Johnson reflects on NASCAR Hall of Fame vote
May 22, 2014, Reid Spencer, NASCAR Wire Service, NASCAR.com
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CONCORD, N.C.— For six-time NASCAR Sprint Cup Series champion Jimmie Johnson, voting for members of the sixth NASCAR Hall of Fame class was both eye-opening and gratifying.
For the first time this year, the reigning champion of the Sprint Cup Series was included in the voting panel that selects the five new inductees. Once he experienced the five-hour session in which the merits of the 20 nominees were discussed and debated, Johnson was eager to share the experience.
"That was a huge honor and an amazing day to be a part of," Johnson said. "To sit in a room with so many people that care for our sport and know about our sport and then discuss what took place in eras of time when I certainly wasn’t around… it was a very awesome and unique experience and something I think that is a huge honor and in years to come.
"It's only going to help drivers in the garage area understand the history of our sport and grow closer and more attached to the people that built this sport. And in a big way, I wish that the garage area could sit in on that discussion and see the respect that the peers and the people on the voting panel have for our industry and for the people involved.
"It wasn't an easy process to work down to five. All 20 on that list were very deserving to be in the Hall of Fame."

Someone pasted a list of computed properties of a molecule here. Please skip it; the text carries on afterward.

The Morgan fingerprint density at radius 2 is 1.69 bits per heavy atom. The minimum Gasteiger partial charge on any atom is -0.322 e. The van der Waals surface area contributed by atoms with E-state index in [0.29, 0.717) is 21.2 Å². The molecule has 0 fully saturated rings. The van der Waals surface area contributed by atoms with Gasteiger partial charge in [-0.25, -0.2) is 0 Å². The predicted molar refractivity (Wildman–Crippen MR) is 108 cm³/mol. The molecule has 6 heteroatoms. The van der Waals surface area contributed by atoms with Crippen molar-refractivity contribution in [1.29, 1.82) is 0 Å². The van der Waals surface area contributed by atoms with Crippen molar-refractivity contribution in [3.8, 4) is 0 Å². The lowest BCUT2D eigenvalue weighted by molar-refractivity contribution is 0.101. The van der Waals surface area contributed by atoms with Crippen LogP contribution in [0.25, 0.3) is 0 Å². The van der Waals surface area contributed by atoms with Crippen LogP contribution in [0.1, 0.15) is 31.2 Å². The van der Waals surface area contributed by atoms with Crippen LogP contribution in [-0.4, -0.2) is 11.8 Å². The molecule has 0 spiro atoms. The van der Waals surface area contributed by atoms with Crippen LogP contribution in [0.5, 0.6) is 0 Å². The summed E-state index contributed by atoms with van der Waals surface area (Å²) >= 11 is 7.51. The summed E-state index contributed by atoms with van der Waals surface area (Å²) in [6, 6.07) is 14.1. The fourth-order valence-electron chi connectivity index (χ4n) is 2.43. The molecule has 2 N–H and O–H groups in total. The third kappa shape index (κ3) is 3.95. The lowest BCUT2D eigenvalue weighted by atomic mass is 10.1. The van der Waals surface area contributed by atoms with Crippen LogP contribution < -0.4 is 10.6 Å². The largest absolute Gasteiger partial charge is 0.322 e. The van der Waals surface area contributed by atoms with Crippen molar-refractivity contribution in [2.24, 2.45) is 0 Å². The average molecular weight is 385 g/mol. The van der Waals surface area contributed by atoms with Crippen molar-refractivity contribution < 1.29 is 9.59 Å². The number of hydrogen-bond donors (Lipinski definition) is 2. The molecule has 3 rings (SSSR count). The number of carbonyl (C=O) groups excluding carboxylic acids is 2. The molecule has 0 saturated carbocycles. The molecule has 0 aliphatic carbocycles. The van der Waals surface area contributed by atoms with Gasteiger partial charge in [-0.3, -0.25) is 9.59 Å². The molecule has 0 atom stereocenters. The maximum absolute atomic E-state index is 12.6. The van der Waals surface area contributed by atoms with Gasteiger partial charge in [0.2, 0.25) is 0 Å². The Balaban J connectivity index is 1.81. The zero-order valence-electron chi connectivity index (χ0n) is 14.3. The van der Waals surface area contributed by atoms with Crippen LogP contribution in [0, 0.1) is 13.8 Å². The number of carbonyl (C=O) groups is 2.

Drivers Bill Elliott, Wendell Scott, Fred Lorenzen, Rex White and Joe Weatherly were elected to the Hall. Predictably, Johnson voted for his boss, team owner Rick Hendrick.
"I spoke to (Hendrick) on the drive up today, just catching up with him, and I’m not sure he feels he should be in there yet," Johnson said. "He’s a competitor out there, and he appreciates the phone calls he received yesterday and the concern from others, but I don't think he feels like it’s time to be in there yet, although I voted for him.
"I just am so impressed with his stats and what he has done, but I still think there are many more to come."
HOMAGE TO A PIONEER
Richard Petty Motorsports driver Marcos Ambrose likewise is well aware of those who have preceded him, and it was no surprise he issued a statement earlier this week on learning of the death of fellow Australian racer Jack Brabham.
Ambrose's father Ross Ambrose, co-founder of British race car manufacturer Van Diemen International Ltd., knew Brabham personally.
"My father knew the family a little bit," Ambrose said. "I know David Brabham, and I guess the next generation of Brabhams, and now there’s a third generation of racers coming through, with David and Geoff’s sons coming through doing very, very well in their own racing careers. They are Australia's version of the Petty family.
"The great thing about Jack Brabham was, not only was he a fantastic race car driver, but he built his own cars. He was the engineer, he was the mechanic, and he was the driver. To think of what he was able to achieve from very humble beginnings… He took himself to Europe and started his own company, building his own race cars for himself…
"Jack is certainly a big figurehead in Australian racing and paved the way for guys like me to go to Europe and have a go. He was a great man. I’ve met him a few times and was sorry to see him go, but he left a great legacy for Australian racing--no doubt."